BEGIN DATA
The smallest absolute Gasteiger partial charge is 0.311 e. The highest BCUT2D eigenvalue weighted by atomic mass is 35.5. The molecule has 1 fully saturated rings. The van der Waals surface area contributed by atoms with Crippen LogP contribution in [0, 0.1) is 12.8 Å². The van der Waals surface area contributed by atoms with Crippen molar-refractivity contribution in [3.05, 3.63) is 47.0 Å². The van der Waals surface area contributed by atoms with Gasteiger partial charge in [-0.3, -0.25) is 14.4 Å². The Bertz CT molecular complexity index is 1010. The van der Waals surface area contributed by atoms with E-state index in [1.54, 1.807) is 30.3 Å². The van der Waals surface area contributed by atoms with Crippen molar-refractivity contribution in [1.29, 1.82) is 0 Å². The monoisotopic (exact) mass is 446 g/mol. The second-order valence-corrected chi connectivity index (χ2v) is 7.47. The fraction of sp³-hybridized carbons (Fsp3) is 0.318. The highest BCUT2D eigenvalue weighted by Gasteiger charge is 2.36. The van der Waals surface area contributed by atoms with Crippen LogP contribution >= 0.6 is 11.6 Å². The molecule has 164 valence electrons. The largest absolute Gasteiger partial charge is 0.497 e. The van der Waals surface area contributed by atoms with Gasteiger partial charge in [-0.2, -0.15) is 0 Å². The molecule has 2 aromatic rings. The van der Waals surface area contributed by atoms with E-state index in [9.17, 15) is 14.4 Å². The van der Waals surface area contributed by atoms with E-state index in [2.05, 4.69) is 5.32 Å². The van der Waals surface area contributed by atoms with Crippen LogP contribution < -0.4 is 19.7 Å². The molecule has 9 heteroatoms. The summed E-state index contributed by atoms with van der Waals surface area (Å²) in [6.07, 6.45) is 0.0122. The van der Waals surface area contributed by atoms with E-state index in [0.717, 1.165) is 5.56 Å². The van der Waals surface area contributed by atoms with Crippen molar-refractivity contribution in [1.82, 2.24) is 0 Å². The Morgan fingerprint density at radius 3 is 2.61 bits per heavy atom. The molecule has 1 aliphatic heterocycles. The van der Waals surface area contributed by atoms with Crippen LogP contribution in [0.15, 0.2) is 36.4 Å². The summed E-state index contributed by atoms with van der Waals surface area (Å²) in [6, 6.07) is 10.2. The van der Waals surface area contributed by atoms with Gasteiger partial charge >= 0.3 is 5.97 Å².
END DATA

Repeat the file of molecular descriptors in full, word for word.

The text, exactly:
The smallest absolute Gasteiger partial charge is 0.311 e. The highest BCUT2D eigenvalue weighted by atomic mass is 35.5. The molecule has 1 fully saturated rings. The van der Waals surface area contributed by atoms with Crippen LogP contribution in [0, 0.1) is 12.8 Å². The van der Waals surface area contributed by atoms with Crippen molar-refractivity contribution in [3.05, 3.63) is 47.0 Å². The van der Waals surface area contributed by atoms with Gasteiger partial charge in [-0.3, -0.25) is 14.4 Å². The Bertz CT molecular complexity index is 1010. The van der Waals surface area contributed by atoms with E-state index in [1.54, 1.807) is 30.3 Å². The van der Waals surface area contributed by atoms with Crippen molar-refractivity contribution in [1.29, 1.82) is 0 Å². The monoisotopic (exact) mass is 446 g/mol. The second-order valence-corrected chi connectivity index (χ2v) is 7.47. The fraction of sp³-hybridized carbons (Fsp3) is 0.318. The highest BCUT2D eigenvalue weighted by Gasteiger charge is 2.36. The van der Waals surface area contributed by atoms with Crippen LogP contribution >= 0.6 is 11.6 Å². The molecule has 164 valence electrons. The largest absolute Gasteiger partial charge is 0.497 e. The van der Waals surface area contributed by atoms with Gasteiger partial charge in [-0.2, -0.15) is 0 Å². The molecule has 2 aromatic rings. The van der Waals surface area contributed by atoms with E-state index in [9.17, 15) is 14.4 Å². The van der Waals surface area contributed by atoms with E-state index in [2.05, 4.69) is 5.32 Å². The van der Waals surface area contributed by atoms with Crippen LogP contribution < -0.4 is 19.7 Å². The molecule has 9 heteroatoms. The summed E-state index contributed by atoms with van der Waals surface area (Å²) in [6.07, 6.45) is 0.0122. The van der Waals surface area contributed by atoms with E-state index in [0.717, 1.165) is 5.56 Å². The van der Waals surface area contributed by atoms with Crippen molar-refractivity contribution in [1.82, 2.24) is 0 Å². The Morgan fingerprint density at radius 3 is 2.61 bits per heavy atom. The molecule has 1 aliphatic heterocycles. The van der Waals surface area contributed by atoms with Crippen LogP contribution in [0.15, 0.2) is 36.4 Å². The summed E-state index contributed by atoms with van der Waals surface area (Å²) in [6, 6.07) is 10.2. The van der Waals surface area contributed by atoms with Gasteiger partial charge >= 0.3 is 5.97 Å².